One of the most serious difficulties with Alzheimer’s disease is that it is seldom noticed early on when it may be addressed better. Now, a team of researchers at Kaunas University of Technology (KTU) has begun researching how human-computer interfaces might be modified for people with neurologic problems to identify a visible object in front of them.
Classifying visual stimuli
If memory impairment affects the perception of facial features, brain activity data from the visual processing areas of the brain may be used to classify visual stimuli. Rytis Maskeliunas, a researcher at the Department of Multimedia Engineering at KTU, addresses this issue in the study.
“While communicating, the face “tells” us the context of the conversation, especially from an emotional point of view, but can we identify visual stimuli based on brain signals,” said Maskeliūnas.
The research aimed to assess a person’s capacity to process contextual information from the face and how they react to it.
Maskeliūnas says that several studies show that brain ailments may be diagnosed by looking at facial muscle and eye movements. This is because neurodegenerative diseases damage both memory and cognitive processes as well as the cranial nerve system linked with eye movement.
The study revealed that, in the brain of a person with Alzheimer’s disease, faces are viewed just as individuals without the illness do.
“The study uses data from an electroencephalograph, which measures the electrical impulses in the brain. The brain signals of a person with Alzheimer’s are typically significantly noisier than in a healthy person,” added Dovilė Komolovaitė, the study’s co-author.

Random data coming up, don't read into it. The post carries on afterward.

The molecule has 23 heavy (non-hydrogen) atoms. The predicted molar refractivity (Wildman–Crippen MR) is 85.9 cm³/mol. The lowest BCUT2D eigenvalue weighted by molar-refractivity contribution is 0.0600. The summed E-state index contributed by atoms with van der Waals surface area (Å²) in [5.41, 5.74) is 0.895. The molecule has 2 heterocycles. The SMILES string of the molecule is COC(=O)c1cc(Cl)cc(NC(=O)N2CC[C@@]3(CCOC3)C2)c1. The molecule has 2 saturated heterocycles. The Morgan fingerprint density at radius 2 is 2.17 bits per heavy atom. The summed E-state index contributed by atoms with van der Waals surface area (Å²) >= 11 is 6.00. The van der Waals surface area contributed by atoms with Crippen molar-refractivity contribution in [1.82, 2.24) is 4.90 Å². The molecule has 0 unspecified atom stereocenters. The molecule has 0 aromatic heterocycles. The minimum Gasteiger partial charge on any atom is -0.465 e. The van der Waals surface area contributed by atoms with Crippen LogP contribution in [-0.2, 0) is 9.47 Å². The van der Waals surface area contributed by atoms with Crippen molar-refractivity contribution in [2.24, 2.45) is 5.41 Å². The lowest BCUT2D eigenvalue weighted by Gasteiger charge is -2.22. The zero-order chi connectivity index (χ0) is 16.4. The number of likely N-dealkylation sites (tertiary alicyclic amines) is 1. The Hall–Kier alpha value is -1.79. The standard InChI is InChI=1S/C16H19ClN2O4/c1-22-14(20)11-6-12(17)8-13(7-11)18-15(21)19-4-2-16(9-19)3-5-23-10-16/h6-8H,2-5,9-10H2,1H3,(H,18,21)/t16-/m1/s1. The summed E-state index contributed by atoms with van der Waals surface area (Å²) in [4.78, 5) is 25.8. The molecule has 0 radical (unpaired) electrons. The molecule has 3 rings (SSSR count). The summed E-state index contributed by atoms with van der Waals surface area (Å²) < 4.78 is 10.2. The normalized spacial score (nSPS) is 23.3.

This makes it more difficult for the individual to concentrate when suffering from symptoms. But overcoming this problem would make it possible to enable early Alzheimer’s diagnosis. Healthcare is not the only sector making use of augmented data and AI. Did you know that a new neural network is able to read tree heights using satellite images?
How was the experiment conducted?
A group of women over the age of 60 was studied in this research.
“Older age is one of the main risk factors for dementia, and since the effects of gender were noticed in brain waves, the study is more accurate when only one gender group is chosen,” said Komolovaitė.
During an hour-long session, individuals were shown pictures of human faces. The photos were chosen based on a variety of criteria. Neutral and terrified faces were shown when assessing the influence of emotions. Known and random people were displayed when analyzing the familiarity factor.
After each face, participants were asked to push a button to indicate whether the face was inverted or correct.
“Even at this stage, an Alzheimer’s patient makes mistakes, so it is important to determine whether the impairment of the object is due to memory or vision processes,” explained Komolovaitė.
The research was conducted using conventional electroencephalography equipment, but invasive microelectrodes would provide better data for creating a useful tool. It would allow experts to more accurately measure neuronal activity, which will improve the quality of AI models. If you want to learn more about such models, check out the History of neural networks.
“If we want to use this test as a medical tool, a certification process is also needed,” said Komolovaitė.
“Of course, in addition to the technical requirements, there should be a community environment focused on making life easier for people with Alzheimer’s disease. Still, in my personal opinion, after five years, I think we will still see technologies focused on improving physical function, and the focus on people affected by brain diseases in this field will only come later,” added Maskeliūnas.